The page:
Living Every Day to the Fullest

Living Every Day to the Fullest

Posted by: on Nov 1, 2017 | No Comments

Grad Turns Life Lessons into Consulting Business, Advocacy Efforts

On the job: Making science fun for everyone

On the job: Making science fun for everyone

Posted by: on Mar 31, 2017 | No Comments

 

Who: Mary Jane Conboy, PhD ’99
Job: Director of science content and design, Ontario Science Centre

Where else can you see prehistoric creatures and the latest scientific discoveries in the same place? The Ontario Science Centre has been amazing audiences both young and old since 1969 with its diverse array of exhibits that make science fun for everyone — even if you don’t know the difference between an atom and an axon.

Bringing space technology down to Earth

Bringing space technology down to Earth

Posted by: on Mar 31, 2017 | No Comments

Gary Pundsack thinks flying a kite is more than child’s play. It could help provide power to those living in developing countries.

Working by the book

Working by the book

Posted by: on Mar 31, 2017 | No Comments

If you’ve been captivated by a novel by a contemporary Canadian writer, chances are Iris Tupholme helped get that book into your hands.

Tackling concussions, head-on

Tackling concussions, head-on

Posted by: on Mar 31, 2017 | No Comments

As a rugby player, Harrison Brown knows what it’s like to get a concussion, but he didn’t always receive the right medical treatment. During a high school rugby game, he was hit so hard, he stumbled off the field and vomited. It was a teammate — not a coach — who advised him to sit out for the rest of the game.

Is Donald Trump’s Twitter use changing how politicians communicate?

Is Donald Trump’s Twitter use changing how politicians communicate?

Posted by: on Mar 31, 2017 | No Comments

From outbursts and accusations, to off-the-cuff commentary andcriticizing foreign counterparts, U.S. President Donald Trump’s bold use of Twitter has been a source of frustration and fascination. But is he impulsively sharing his thoughts or is it a brilliant media strategy? Political science professor Tamara Small researches social media use among Canadian politicians. She talks about Donald Trump’s use of Twitter, and what Canadian politicians might learn from it.

On the job: Allison Day takes her kitchen online

On the job: Allison Day takes her kitchen online

Posted by: on Nov 15, 2016 | No Comments

Who: Allison Day, BA ’10
Job: Blogger, food stylist and photographer, and cookbook author

Beets are an often overlooked vegetable, but Allison Day, BA ’10, is trying to change that with her Yummy Beet food blog. Aside from beets, you’ll find almost every type of produce presented in a rainbow of colours along with “vegetable forward” recipes to prepare them yourself.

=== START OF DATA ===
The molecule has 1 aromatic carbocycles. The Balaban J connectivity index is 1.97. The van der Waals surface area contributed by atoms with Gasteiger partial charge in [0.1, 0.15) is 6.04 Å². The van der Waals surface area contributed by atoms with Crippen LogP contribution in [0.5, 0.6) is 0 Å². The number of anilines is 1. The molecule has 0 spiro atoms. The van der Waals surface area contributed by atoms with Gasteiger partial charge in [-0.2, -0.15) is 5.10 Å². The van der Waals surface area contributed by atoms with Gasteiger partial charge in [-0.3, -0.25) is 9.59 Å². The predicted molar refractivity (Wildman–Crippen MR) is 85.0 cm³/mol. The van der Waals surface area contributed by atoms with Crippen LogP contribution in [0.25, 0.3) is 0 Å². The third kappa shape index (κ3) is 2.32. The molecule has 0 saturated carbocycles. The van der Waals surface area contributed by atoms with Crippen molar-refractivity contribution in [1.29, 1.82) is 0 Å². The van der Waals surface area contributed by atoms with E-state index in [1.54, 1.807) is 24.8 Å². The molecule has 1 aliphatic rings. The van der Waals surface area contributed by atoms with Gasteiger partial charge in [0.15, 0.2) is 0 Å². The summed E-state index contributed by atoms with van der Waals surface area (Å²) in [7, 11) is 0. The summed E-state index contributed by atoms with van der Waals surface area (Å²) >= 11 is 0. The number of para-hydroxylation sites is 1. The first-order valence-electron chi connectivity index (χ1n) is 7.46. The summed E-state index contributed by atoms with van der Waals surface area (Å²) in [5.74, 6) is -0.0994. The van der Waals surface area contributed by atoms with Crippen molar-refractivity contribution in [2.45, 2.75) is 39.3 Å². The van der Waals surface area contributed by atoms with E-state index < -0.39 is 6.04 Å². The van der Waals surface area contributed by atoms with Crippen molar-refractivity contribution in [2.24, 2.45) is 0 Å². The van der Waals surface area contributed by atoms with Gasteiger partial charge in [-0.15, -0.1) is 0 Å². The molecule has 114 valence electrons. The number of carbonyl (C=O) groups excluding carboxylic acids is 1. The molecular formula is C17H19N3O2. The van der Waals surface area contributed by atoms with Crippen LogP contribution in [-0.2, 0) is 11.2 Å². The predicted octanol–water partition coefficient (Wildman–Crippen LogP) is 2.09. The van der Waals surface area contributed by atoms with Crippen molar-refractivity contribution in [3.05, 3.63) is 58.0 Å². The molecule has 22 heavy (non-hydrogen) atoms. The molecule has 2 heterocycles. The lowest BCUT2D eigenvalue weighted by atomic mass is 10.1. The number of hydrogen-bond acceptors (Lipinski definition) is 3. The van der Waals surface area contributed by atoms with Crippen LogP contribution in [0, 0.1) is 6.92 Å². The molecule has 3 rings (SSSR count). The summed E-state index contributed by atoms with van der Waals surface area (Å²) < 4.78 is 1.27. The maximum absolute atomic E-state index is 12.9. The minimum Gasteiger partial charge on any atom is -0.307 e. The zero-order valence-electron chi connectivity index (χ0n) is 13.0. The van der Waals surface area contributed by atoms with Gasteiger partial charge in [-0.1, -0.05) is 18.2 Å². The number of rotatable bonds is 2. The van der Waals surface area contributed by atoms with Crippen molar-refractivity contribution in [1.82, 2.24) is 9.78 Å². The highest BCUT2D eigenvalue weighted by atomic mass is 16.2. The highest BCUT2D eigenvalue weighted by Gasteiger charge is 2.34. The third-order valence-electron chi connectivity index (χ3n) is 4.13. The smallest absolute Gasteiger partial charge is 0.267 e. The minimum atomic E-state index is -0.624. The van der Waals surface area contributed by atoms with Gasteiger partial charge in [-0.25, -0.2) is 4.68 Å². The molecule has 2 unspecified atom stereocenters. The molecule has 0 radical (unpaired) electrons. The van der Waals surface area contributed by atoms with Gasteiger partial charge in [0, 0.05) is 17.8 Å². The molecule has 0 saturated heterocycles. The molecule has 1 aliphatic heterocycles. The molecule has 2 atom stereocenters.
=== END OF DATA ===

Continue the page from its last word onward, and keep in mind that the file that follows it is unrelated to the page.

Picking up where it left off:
Serving delicious dishes from unique locations

Serving delicious dishes from unique locations

Posted by: on Nov 15, 2016 | No Comments

Greek yogurt is a blank canvas for Emily Wight. The former Gryphon varsity basketball player was travelling in Australia and New Zealand when she fell in love with the luxurious product that tasted delicious with any fresh topping.

How to serve the best campus food in Canada

How to serve the best campus food in Canada

Posted by: on Nov 15, 2016 | No Comments

If you order a burger at the popular 100 Mile Grille food outlet in the University of Guelph’s Creelman dining hall, Mark Kenny can tell you exactly where all its parts come from: the meat is procured from local farmers and formed into patties at the University’s own meat processing facility; seasonal tomatoes and onions are grown nearby; the buns are made by a local artisan baker; and even the condiments, including spicy ketchup, mustard and barbecue sauce, are made from scratch with local ingredients. To sweeten your accompanying tea or coffee, there’s honey from the campus apiary.

How scientist Mike Dixon is using space technology to combat food scarcity on Earth

How scientist Mike Dixon is using space technology to combat food scarcity on Earth

Posted by: on Nov 15, 2016 | No Comments

Prof. Mike Dixon, School of Environmental Sciences, is an expert at growing food in places where food has never been grown before. Whether it’s mimicking the harsh environment of Mars or the extreme temperatures of Canada’s Far North and the Middle East, Dixon’s research — which employs cutting-edge LED lighting and space technologies — could hold the answers to complex problems of the future, including climate change, space travel and, perhaps most pressing for humankind, food scarcity.